Monday, January 27, 2014

How Well Do You See What’s Around You?

It’s like the mall at Christmas only worse.  At least at the mall people are used to what’s around them, so they aren’t gawking at every sight and sound.  However, at Downtown Disney, it’s a tourist trap and people are in awe that everything has mouse ears on it and are soaking it all in.  I can’t really say much, I guess, because we go there about four or five times a year and are still soaking it all in.

Still, we are all people watchers and my eyes are always circulating around the odd looking specimens of humanity that swarm around us.  For instance, this past Sunday we were once again at Downtown Disney and this lady was wearing black spandex with roses wrapped around the legs.  I’m not sure who told her that was a good look on her, but really, just because you can wear something, doesn’t mean you really should.  Another girl, probably in her early twenties, was walking around with fairy wings on her back and it was obvious they were not a new purchase.  You would think nothing of it since you were at Disney, except she brought them with her as opposed to buying them as a souvenir and her clothes were just as bizarre.
Why would you arrive that way?

We had finished our rounds and were heading back to the van when Char said, “That boy is missing a shoe.”
We all searched, trying to find the boy she was referring to in the sea of tourists.  “He is missing more than shoes.  He only has one sock on,” someone else said.

Sure enough, this little boy, who I later found out was four years old, was missing both shoes and one sock.  However, he didn’t seem to care.  He was spinning around, stopping to twirl once in awhile, staring at all of the Disney sights around him.  He didn’t have a care in the world.
The 9 year-old enjoying an ice cream on one of our many trips

He also didn’t have an adult with him.

We wondered what parents would allow their child to walk around Disney without shoes and a sock, especially since it was a bit chilly and the concrete walkways had to be cold.  We searched trying to pair up the adults to go with the child.  No one was paying attention to the child.  We continued to watch and the small child passed adult after adult and none seemed to be keeping an eye on the little boy.  Soon he was in the midst of a whole new set of wanderers and none of them were paying him any attention, either.  No one was watching this little boy.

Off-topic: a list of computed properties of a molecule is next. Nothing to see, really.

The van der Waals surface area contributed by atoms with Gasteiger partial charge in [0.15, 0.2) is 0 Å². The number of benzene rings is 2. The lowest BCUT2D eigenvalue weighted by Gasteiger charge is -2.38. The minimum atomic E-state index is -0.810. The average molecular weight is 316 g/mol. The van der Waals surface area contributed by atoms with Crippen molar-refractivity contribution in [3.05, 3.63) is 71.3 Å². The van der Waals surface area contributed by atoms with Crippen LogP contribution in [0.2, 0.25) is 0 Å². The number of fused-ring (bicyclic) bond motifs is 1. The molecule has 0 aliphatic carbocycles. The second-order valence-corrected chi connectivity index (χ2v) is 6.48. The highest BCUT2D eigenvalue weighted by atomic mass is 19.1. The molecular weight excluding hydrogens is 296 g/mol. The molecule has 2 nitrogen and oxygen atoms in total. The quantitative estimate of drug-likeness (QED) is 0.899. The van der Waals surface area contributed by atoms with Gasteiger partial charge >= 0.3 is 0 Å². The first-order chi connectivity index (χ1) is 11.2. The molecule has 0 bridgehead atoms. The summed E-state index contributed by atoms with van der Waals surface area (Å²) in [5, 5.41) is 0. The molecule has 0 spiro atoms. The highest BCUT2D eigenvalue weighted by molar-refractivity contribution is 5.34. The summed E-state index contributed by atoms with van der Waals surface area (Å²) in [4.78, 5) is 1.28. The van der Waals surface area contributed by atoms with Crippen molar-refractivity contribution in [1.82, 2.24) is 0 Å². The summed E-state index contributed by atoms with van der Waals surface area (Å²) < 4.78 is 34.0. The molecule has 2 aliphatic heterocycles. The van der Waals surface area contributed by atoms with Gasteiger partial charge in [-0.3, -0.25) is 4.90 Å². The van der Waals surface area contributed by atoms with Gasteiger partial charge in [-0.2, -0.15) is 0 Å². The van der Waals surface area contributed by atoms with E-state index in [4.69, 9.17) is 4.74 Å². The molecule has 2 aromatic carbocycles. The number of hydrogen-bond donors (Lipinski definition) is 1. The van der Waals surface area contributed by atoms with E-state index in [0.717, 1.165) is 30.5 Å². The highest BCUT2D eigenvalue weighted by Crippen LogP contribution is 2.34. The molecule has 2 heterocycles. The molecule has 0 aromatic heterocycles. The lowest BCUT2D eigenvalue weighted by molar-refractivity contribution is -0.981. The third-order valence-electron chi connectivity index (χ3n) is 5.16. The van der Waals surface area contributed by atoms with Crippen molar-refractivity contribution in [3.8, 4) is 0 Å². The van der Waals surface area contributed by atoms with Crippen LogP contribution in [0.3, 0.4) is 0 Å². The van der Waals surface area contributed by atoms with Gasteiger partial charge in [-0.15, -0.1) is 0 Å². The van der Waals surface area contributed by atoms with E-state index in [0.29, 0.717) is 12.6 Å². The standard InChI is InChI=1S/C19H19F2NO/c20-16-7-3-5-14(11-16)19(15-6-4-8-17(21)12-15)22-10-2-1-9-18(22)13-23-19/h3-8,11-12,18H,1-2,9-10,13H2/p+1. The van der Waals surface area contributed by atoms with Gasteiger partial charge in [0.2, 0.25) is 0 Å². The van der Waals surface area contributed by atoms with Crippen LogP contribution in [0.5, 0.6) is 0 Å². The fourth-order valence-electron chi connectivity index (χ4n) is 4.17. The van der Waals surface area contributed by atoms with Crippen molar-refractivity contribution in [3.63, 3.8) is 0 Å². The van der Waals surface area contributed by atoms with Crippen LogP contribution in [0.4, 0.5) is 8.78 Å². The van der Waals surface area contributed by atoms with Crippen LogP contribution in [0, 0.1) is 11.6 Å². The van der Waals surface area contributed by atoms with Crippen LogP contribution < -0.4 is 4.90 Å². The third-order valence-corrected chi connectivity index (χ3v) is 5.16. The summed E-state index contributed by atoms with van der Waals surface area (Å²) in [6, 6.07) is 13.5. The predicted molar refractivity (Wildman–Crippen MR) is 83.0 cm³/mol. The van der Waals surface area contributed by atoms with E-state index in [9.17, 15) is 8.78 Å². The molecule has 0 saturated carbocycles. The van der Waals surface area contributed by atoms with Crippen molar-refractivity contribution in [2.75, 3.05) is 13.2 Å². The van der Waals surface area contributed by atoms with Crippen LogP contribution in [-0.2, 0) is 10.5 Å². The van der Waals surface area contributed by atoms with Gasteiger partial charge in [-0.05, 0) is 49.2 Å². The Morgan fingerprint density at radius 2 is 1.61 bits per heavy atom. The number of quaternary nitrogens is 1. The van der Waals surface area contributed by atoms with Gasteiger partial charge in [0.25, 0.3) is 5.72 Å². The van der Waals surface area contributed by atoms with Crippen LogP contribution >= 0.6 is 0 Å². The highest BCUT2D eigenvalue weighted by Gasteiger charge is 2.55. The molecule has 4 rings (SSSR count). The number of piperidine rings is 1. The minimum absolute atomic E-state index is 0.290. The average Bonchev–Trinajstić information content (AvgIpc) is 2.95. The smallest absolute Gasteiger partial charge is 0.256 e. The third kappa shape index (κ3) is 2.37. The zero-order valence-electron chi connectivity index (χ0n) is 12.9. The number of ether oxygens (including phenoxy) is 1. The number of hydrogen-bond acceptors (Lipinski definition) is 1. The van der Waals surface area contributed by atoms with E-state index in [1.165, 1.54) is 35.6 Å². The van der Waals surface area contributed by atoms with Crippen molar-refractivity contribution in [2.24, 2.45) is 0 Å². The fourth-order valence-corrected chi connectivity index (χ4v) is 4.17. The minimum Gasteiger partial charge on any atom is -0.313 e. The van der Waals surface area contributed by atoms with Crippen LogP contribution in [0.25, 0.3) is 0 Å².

The girls went into Mom mode.  We followed the little guy to Lego land and soon he was darting inside and Sarah did a quick jog to keep up with him.  When she reached him she asked where his parents were to which he replied.  I don’t know.  He didn’t seem scared or nervous.  Actually, he was having a great time. 
The rest of us finally caught up to him and began asking about where his family was, how he got there, and where were his shoes. Teri fetched the Lego land manager while Char and Sarah went to find parents who might appear to be frantically searching for a missing child.

We tried to get his name, but he was hard to understand.  Cami?  Timmy?  We couldn’t tell.  How did you get here?  I don’t know.  Was it in a truck or a car?  I don’t know.  Were you asleep when you arrived?  I didn’t sleep.  He held no answers.

We took him back to a table and I helped him build something with Legos while the manager called security.  He didn’t know what he was building either.  Teri’s heart was breaking as she watched him and worried someone had just dropped the poor kid off.  It’s happened before.

The mother finally showed up followed by security, Char, and Sarah.  She walked in carrying his shoes.
“Come on, Anthony,” She said, ignoring the rest of us around her son.

“Oh, his name is Anthony,” Teri said.  “We couldn’t understand what he was saying.”

The mother ignored us and walked out, with Anthony in tow.  The sad thing was that her husband had been in the Lego store the entire time without even knowing his child had been missing.  We figured that the boy had been with his mother on the other side of the park and just decided he wanted to be where dad was and left her.

I think they want ice cream as well

With four year-old Anthony safe with his parents, or so we hoped, we headed back to the van, feeling secure that we had done something good.

What amazed me about the whole thing was how many people that boy passed and no one even gave him a second look.  Char had spotted him from two stores away and knew something wasn’t right.  He wandered among dozens of people too lost in their sightseeing and shopping to pay the boy with no shoes and only one sock a second glance.  We’ve become too preoccupied with ourselves and pay no attention to our surroundings.  As a people we don’t want to get involved in other people.  We need to open our eyes so we can open our hearts and arms.  We need to be less focused on ourselves and more focused on what and who is around us.  We need to risk looking around if only to see what we are missing.  Truth be told, we’re probably missing quite a bit.

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Other posts you might enjoy ~ Is Compassion Lost? 
                                             Everyone Has a Story 
                                             Be a Parent Teachers Need 

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  1. Scary how often people just let their kids wander. Anthony is incredibly fortunate someone didn't snatch him up. Totally inexcusable that the mother didn't so much as thank you for keeping her son safe.

    1. Sad that she didn't even look worried.

      The manager told us that some parents have dropped their very young kids off to wander the Disney stores while they hit the clubs. I'm surprised that kids aren't snatched from there more often.